It’s hard to manufacture an Industry 4.0 startup. These entrepreneurs face several challenges beyond those faced by a “typical” ICT-based startup. Because of the sometimes disruptive nature of these technologies, high upfront investment costs and entrenched market power of trusted global Industry 4.0 solution providers, the barriers of market entry are considerably higher. Notably, for potential adopters, the risk is higher given that the margin for error in manufacturing products is smaller than other industries; any disruptions can result in production downtime and lost revenues.

Getting early customers often requires a plant manager or executive willing to “take a chance” on a new company and product where others will not. Many Czech startups found their first customer in Czechia, where they tested and validated their solutions. These first customers are often critical to the development and survival of Industry 4.0 startups. They provide access to data needed to develop their digital solutions, train algorithms, model systems, and/or calibrate equipment. They also provide testbeds and demonstration sites for the startups to pilot and validate their technologies in real-world environments.

Even after startups have validated their products with one or more early adopters, additional customers often feel pilots are necessary to demonstrate the solution’s benefits, and, more critically, ensure that the solution will not disrupt important company processes and operations. Pilots include an assessment period, after which the adopting company may spend some time deliberating whether to adopt at a wider scale. This pilot-assessment-deliberation process can extend procurement timelines by years and severely restrict the cash flows of Industry 4.0 startups.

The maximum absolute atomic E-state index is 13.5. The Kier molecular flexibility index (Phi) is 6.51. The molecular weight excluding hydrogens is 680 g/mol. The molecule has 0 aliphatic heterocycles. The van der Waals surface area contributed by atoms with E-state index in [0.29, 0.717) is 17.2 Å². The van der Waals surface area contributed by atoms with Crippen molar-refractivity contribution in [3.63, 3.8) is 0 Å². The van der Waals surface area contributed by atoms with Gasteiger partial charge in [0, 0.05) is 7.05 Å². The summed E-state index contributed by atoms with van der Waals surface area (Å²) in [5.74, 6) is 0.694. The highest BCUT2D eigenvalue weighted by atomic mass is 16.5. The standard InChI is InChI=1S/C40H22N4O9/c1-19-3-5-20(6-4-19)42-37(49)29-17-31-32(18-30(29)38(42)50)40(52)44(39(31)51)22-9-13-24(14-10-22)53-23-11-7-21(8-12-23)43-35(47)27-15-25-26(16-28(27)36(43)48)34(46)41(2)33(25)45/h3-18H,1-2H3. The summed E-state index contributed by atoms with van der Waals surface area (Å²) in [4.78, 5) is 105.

One way around this pilot process is to partner with incumbent solutions providers, who can provide startups with access to a broad customer network under a trusted brand name. Sewio, for example, worked with Cisco and PwC, who were both looking for new products to expand their “internet of things” capabilities. These partnerships often lead to acquisitions of startups by the established providers. In fact, there have been two such acquisitions in Czechia in the last two years: Cleerio, which develops mapping and asset management tools, was acquired by BioNexus in 2017, and Stories, developer of a business intelligence AI assistant, was acquired by Workday in 2018.

What can be done about it?

Czech and European policymakers can help alleviate some of the stresses facing Industry 4.0 startups and remove some of the informational barriers facing entrepreneurs, investors, and adopters—especially SMEs. Most importantly, increasing the supply of digital skills will be critical to the country’s capacity to develop and absorb Industry 4.0 technologies, and thus, digital skill development should be central for national level-policies and strategies. Innovation agencies and industry associations can also promote successful business cases of Industry 4.0 adoption among SMEs, showcasing how specific technologies could generate productivity and competitiveness impacts. Czech authorities can also design competitions that incentivize data-generation and create a marketplace for data sharing related to manufacturing and industry processes; the CoFIT program by the Technical University in Prague is an example of such platforms. Finally, concentrated efforts to increase national investments in Industry 4.0-related research will be needed, leveraging European initiatives and resources such as AI4EU, as well as removing the persistent barriers to research collaboration and technology transfer.